“Faith Seeking Understanding” is the motto of St. Anselm of Canterbury, whose feast we celebrate today, is a reminder to all Christians to seek God not only with our hearts but with our minds as well. St. Anselm, a Benedictine monk who lived during the 11th century, was known throughout Europe for his mind. He was a great scholar and strategist, having often put his wits against those of the English monarchy to try and preserve his own life and the life of the Church in England.
However, his exercise of intellect during his life is not the “understanding” that his motto would prompt us to seek, nor that which lead him to be canonized a Saint. Rather it is the knowledge which Pope Francis spoke of in his general audience on May 21, 2014
“When we speak of knowledge, we immediately think of man’s capacity to learn more and more about the reality that surrounds him and to discover the laws that regulate nature and the universe. The knowledge that comes from the Holy Spirit, however, is not limited to human knowledge; it is a special gift, which leads us to grasp, through creation, the greatness and love of God…”
This kind of knowledge, the knowledge of God, is far more precious than any other. How then do we obtain this most precious knowledge? St. Anselm would probably quote the words the founder of his order, St. Benedict, by saying “ora et labora” (pray and work). Indeed prayer and work, focused on God, will help lead someone to better understand God. Pope Francis, in that same audience on May 21st, gives us a possible focus for that prayer and work: creation. The Holy Father noted that although God gave the gift of His creation to man, that does not make mankind the “masters of creation.” The Holy Father continued by saying that “creation is not some possession that we can lord over for our own pleasure; nor, even less, is it the property of only some people, the few: creation is a gift…”
All around us, especially as new life comes forth during this spring season, we can see God’s creation in its majesty. We must work then to care for it but also reflect and pray upon it. We must always seek to understand God so as to better conform our own lives to His will. Faith is a gift, and having faith is not the end of a journey but the start of a new one. St. Anselm teaches us that we must use our faith to seek understanding of the world around us and of the God who created us!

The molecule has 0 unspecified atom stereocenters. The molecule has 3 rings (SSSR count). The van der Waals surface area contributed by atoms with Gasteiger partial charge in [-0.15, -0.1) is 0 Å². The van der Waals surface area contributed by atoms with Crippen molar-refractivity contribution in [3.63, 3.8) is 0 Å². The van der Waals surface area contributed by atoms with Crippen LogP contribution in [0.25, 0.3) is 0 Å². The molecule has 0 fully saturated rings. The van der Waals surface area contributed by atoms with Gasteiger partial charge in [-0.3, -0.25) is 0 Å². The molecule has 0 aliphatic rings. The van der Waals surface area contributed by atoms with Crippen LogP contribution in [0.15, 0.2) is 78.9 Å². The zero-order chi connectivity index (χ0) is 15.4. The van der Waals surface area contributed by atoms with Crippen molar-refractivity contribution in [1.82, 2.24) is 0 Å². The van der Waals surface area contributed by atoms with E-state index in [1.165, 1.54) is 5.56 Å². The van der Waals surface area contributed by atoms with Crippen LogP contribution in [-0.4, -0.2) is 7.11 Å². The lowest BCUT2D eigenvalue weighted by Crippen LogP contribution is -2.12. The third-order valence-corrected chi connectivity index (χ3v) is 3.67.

Patrick Burke is a staff member at The Catholic University of America in Washington, D.C.
The belief that faith and reason are complementary ways of coming to know the truth, rather than antagonistic rivals or competitors for one’s allegiance, has its foundation in the NT itself and, ultimately, in a person rather than a text.
When the earliest of Christian writers were searching for ways in which to articulate the meaning of what we might call the “Jesus Event,” i.e., the life, death and resurrection of Jesus of Nazareth, one of the first associations they made was between Jesus and the ‘wisdom’ [σοφία] or ‘reason’ [λόγος] of God. Drawing from the book of Wisdom, St. Paul refers to Christ as “the wisdom [σοφίαν] of God” (1 Cor 1:24). “All things were created through him and for him,” the Apostle states elsewhere, “He is before all things, and in him all
things hold together” (Col 1:16-17).
These latter remarks about Jesus, the identification of him with God’s divine wisdom, NT scholars agree pre-date St. Paul himself. They were, most likely, part of a hymn to Christ which the early Christian community used in their liturgical services. Thus, from the very beginning of Christianity, before the composition of the NT, Christians understood Jesus as the incarnation, the en-fleshment, of God’s divine wisdom; the wisdom by which God created, governs and sustains the natural world. The living embodiment of the ‘plan’ (ratio) according to which the cosmos was designed and functions.
A bit later in Christian history, around the year 90, this belief was given its classic expression in the prologue to St. John’s Gospel: “In the beginning was the Word [λόγος], and the Word was with God, and the Word was God. He was in the beginning with God. All things came to be through him, and without him nothing came to be” (Jn 1:1-3).